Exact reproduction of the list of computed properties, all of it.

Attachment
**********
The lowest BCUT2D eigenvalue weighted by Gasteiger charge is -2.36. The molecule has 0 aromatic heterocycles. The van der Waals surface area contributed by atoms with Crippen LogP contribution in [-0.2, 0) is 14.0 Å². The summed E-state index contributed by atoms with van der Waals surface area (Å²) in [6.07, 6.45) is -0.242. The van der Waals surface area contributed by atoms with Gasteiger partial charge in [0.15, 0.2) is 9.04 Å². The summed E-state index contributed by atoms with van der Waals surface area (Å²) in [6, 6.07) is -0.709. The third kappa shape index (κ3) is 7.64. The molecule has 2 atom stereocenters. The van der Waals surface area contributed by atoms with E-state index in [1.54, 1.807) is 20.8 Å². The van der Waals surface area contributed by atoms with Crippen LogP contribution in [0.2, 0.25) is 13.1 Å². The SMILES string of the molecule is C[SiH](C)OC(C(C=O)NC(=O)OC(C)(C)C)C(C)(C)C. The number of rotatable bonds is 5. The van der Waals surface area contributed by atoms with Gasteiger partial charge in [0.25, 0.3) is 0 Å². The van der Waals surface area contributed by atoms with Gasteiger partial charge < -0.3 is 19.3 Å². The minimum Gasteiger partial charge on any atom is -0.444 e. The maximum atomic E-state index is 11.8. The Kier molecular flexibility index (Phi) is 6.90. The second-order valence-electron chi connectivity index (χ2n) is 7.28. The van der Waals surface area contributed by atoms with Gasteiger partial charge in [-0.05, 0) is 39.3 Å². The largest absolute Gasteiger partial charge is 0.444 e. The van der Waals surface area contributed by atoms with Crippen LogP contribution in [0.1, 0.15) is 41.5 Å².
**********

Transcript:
The lowest BCUT2D eigenvalue weighted by Gasteiger charge is -2.36. The molecule has 0 aromatic heterocycles. The van der Waals surface area contributed by atoms with Crippen LogP contribution in [-0.2, 0) is 14.0 Å². The summed E-state index contributed by atoms with van der Waals surface area (Å²) in [6.07, 6.45) is -0.242. The van der Waals surface area contributed by atoms with Gasteiger partial charge in [0.15, 0.2) is 9.04 Å². The summed E-state index contributed by atoms with van der Waals surface area (Å²) in [6, 6.07) is -0.709. The third kappa shape index (κ3) is 7.64. The molecule has 2 atom stereocenters. The van der Waals surface area contributed by atoms with E-state index in [1.54, 1.807) is 20.8 Å². The van der Waals surface area contributed by atoms with Crippen LogP contribution in [0.2, 0.25) is 13.1 Å². The SMILES string of the molecule is C[SiH](C)OC(C(C=O)NC(=O)OC(C)(C)C)C(C)(C)C. The number of rotatable bonds is 5. The van der Waals surface area contributed by atoms with Gasteiger partial charge in [0.25, 0.3) is 0 Å². The van der Waals surface area contributed by atoms with Gasteiger partial charge < -0.3 is 19.3 Å². The minimum Gasteiger partial charge on any atom is -0.444 e. The maximum atomic E-state index is 11.8. The Kier molecular flexibility index (Phi) is 6.90. The second-order valence-electron chi connectivity index (χ2n) is 7.28. The van der Waals surface area contributed by atoms with Gasteiger partial charge in [-0.05, 0) is 39.3 Å². The largest absolute Gasteiger partial charge is 0.444 e. The van der Waals surface area contributed by atoms with Crippen LogP contribution in [0.1, 0.15) is 41.5 Å².